After a well deserved lunch, we consulted the various routes and headed North along Llanberis, the ‘tourist’ path. Our intention was to fork off west onto the lesser used Snowdon Ranger path, but we missed it by half a mile or so. The Llanberis path looked so dull, we climbed back up in search of the fork. It was a pain in the arse, but well worth it in the end, the Ranger descent was great. The cloud lifted and there were only a handful of other people doing the Ranger route. Eventually we got back to civilisation on the main road, only to discover we’d missed the last Sherpa bus, but a very kind family gave us a ride in their Defender to our car. That evening we stuffed our faces with steak and the next morning headed off to the Lake District, with Scafell Pike, England’s highest peak next on the menu.

After a couple of quiet rambling days we headed for Scafell. Our starting point, Seathwaite proved to be quite elusive. Unknown to us, there are two Seathwaites. We got the wrong one after 3 hours of driving the windy exposed roads from Bowness. Apparently it’s fairly common, sat-navs (& Google maps) take many souls to the wrong place. For reference, make sure you’re heading to the Seathwaite near Seatoller. With the morning wasted, we headed to Coniston and climbed the ‘Old Man’ in mixed weather, which I found very difficult, maybe Snowdon had taken it’s toll.

oldmanconiston01Old Man of Coniston

The next day (Thur 13th) we wearily headed for Scafell again. This time we decided on starting from Wasdale, a shorter route as we felt that the Old Man of Coniston took it out of us. One big bonus was the weather, it was glorious. Wastwater and it’s surrounding area was bathed in sunlight and was jaw-droppingly beautiful. You could spend weeks just exploring the area.

mickledore01Looking back at Mickledore

After suncreaming up, we got going, but immediately my legs weren’t having any of it. I found it difficult to keep up with the others, in the end I gave up trying to keep pace and went at my own speed. Guy hung back with me, so I wasn’t walking solo. We ascended via ‘Brown Tongue’ but we (Guy & myself) took the advice in Wainwrights book and split off right to climb Mickledore. Wainwright wrote something like ‘Mickledore is as magnificent as the other route dull’, he was right, and we were very glad we took this route up. Scrambling up the narrow ridge was great fun, and the instant you reach the top you are rewarded with a stunning view to the west. From here, we walked the narrow ridge of Mickledore towards the flatter boulder strewn top of  the summit. We met up with the others, who had got there ahead of us by some time. The summit was just covered in a thin hazy cloud, with amazing vistas coming and going. It wasn’t an issue as views were plentiful just a few hundred feet below the 978 metres (3209 ft) summit. We all headed down the ‘tourist’ route which was a nice gentle descent back down to our start point. We dumped some gear in the car & headed for the nearby Inn for a well deserved ‘3 peaker celebration’ pint. Brilliant.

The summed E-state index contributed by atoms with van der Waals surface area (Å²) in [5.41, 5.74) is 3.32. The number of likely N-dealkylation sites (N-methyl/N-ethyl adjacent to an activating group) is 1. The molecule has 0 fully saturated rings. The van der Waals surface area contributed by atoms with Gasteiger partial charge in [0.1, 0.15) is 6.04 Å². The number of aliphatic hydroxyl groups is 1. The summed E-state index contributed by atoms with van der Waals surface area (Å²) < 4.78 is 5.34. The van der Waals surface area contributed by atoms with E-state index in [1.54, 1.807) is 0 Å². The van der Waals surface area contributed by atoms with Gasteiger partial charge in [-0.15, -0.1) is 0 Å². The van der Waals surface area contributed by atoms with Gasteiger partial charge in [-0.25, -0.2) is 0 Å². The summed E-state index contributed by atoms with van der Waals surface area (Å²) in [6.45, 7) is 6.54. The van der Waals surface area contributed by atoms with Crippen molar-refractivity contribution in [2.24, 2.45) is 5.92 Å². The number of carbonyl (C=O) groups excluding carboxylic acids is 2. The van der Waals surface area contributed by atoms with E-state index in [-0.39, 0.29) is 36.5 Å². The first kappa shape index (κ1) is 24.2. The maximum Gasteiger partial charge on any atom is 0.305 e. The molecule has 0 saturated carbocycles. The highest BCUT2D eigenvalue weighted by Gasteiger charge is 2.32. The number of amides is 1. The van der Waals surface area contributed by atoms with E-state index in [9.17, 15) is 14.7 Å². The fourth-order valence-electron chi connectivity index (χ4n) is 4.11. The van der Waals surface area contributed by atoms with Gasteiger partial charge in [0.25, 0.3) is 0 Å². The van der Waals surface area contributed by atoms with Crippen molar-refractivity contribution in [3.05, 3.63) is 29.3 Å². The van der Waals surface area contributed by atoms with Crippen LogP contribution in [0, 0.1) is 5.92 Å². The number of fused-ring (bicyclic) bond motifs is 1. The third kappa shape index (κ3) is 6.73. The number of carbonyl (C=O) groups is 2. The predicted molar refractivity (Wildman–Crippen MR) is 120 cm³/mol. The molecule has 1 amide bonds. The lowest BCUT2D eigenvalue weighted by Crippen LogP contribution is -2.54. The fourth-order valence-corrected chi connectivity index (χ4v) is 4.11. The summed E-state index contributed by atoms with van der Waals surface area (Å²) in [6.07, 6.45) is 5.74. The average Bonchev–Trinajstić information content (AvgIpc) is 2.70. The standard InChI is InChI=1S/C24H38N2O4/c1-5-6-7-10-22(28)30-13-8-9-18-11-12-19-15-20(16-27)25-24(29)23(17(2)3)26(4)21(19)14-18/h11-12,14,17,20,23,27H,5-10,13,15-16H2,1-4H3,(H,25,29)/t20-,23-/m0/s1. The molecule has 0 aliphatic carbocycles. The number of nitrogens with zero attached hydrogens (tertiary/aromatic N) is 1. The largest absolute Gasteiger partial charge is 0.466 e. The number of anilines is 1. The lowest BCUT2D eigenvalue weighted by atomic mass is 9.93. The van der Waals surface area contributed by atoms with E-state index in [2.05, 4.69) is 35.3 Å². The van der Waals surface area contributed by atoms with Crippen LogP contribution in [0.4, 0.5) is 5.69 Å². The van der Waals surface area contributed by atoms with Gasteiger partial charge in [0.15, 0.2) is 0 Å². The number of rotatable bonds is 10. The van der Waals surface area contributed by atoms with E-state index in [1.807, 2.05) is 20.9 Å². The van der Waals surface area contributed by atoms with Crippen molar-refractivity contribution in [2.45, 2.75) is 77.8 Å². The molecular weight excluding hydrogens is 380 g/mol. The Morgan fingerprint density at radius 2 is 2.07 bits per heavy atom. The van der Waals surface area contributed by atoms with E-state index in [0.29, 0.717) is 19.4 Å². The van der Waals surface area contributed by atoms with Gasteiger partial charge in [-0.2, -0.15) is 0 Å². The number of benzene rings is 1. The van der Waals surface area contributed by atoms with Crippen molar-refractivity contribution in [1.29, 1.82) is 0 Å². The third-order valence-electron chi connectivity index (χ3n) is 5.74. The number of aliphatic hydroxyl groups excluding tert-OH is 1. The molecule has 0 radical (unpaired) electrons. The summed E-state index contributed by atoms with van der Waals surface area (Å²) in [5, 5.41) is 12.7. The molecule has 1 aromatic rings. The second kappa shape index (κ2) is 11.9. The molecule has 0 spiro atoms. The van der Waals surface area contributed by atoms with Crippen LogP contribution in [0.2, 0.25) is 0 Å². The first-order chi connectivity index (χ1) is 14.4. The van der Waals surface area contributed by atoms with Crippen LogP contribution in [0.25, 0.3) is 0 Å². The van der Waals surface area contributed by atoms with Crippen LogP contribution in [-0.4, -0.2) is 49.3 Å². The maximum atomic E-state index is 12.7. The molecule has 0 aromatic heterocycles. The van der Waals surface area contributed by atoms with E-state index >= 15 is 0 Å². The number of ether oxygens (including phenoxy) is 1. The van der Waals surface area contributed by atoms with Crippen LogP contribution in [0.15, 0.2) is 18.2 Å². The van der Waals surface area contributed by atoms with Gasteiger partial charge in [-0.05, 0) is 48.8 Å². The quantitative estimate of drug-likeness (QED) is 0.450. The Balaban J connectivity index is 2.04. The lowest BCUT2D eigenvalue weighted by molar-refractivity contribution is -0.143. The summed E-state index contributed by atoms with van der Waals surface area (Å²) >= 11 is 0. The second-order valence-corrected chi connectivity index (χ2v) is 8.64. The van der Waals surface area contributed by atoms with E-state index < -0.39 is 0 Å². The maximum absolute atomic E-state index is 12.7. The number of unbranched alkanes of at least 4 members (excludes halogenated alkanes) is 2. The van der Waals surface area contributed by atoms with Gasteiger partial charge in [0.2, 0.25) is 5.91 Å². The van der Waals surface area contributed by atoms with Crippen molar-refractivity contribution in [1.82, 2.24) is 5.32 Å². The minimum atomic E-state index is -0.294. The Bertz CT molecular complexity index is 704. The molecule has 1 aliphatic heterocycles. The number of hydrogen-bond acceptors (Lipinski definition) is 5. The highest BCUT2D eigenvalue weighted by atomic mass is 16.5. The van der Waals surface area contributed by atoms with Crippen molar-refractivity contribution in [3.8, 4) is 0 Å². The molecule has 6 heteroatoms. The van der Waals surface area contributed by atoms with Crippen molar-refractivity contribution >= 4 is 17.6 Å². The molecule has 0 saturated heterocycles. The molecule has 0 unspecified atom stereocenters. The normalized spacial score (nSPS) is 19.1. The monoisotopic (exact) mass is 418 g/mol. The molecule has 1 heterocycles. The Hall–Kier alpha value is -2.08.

scafellpike02Guy & Mike at the trig point on Scafell Pike

I’d like to say a big THANK YOU to whoever handed in my camera to the Coniston Information centre. I left it on a tree stump at the bottom of the Old Man of Coniston walk. I was so glad I got it back, as it held the only photo of all of us at the summit of Snowdon. (Andy – get your arse in gear & send me the pic of us at the top of Scafell Pike :0)).

Written by rufdog

August 31, 2009 at 2:27 pm

When Driving Becomes Writing / The IQ Font

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IQ font – When driving becomes writing / Full making of from wireless on Vimeo.

A couple of talented font designers get together with a pin sharp stunt driver to produce a new font using Toyota’s IQ.

Custom software, designed by interactive artist Zach Lieberman, tracked the IQ from above to produce the final font.

Typographers: Pierre & Damien –
Font Driver: Stef van Campenhoudt
Interactive Artist: Zachary Lieberman –

FlickR Photographs


Written by rufdog

July 18, 2009 at 10:04 am

Posted in Design